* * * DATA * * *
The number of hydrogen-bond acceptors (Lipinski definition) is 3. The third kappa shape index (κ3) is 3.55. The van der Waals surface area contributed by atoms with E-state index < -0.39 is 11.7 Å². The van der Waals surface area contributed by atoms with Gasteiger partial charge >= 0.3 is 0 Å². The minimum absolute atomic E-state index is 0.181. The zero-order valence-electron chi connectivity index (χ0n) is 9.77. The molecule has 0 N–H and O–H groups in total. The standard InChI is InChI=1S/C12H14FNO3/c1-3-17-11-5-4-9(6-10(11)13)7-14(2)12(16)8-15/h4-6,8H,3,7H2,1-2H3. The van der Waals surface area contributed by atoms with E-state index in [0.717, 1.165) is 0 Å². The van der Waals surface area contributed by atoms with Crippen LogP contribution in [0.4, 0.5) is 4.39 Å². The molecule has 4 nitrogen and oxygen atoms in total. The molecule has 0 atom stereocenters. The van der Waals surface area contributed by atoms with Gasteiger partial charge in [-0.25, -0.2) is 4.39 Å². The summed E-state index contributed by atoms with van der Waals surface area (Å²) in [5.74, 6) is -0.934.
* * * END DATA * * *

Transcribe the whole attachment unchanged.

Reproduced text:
The number of hydrogen-bond acceptors (Lipinski definition) is 3. The third kappa shape index (κ3) is 3.55. The van der Waals surface area contributed by atoms with E-state index < -0.39 is 11.7 Å². The van der Waals surface area contributed by atoms with Gasteiger partial charge >= 0.3 is 0 Å². The minimum absolute atomic E-state index is 0.181. The zero-order valence-electron chi connectivity index (χ0n) is 9.77. The molecule has 0 N–H and O–H groups in total. The standard InChI is InChI=1S/C12H14FNO3/c1-3-17-11-5-4-9(6-10(11)13)7-14(2)12(16)8-15/h4-6,8H,3,7H2,1-2H3. The van der Waals surface area contributed by atoms with E-state index in [0.717, 1.165) is 0 Å². The van der Waals surface area contributed by atoms with Crippen LogP contribution in [0.4, 0.5) is 4.39 Å². The molecule has 4 nitrogen and oxygen atoms in total. The molecule has 0 atom stereocenters. The van der Waals surface area contributed by atoms with Gasteiger partial charge in [-0.25, -0.2) is 4.39 Å². The summed E-state index contributed by atoms with van der Waals surface area (Å²) in [5.74, 6) is -0.934.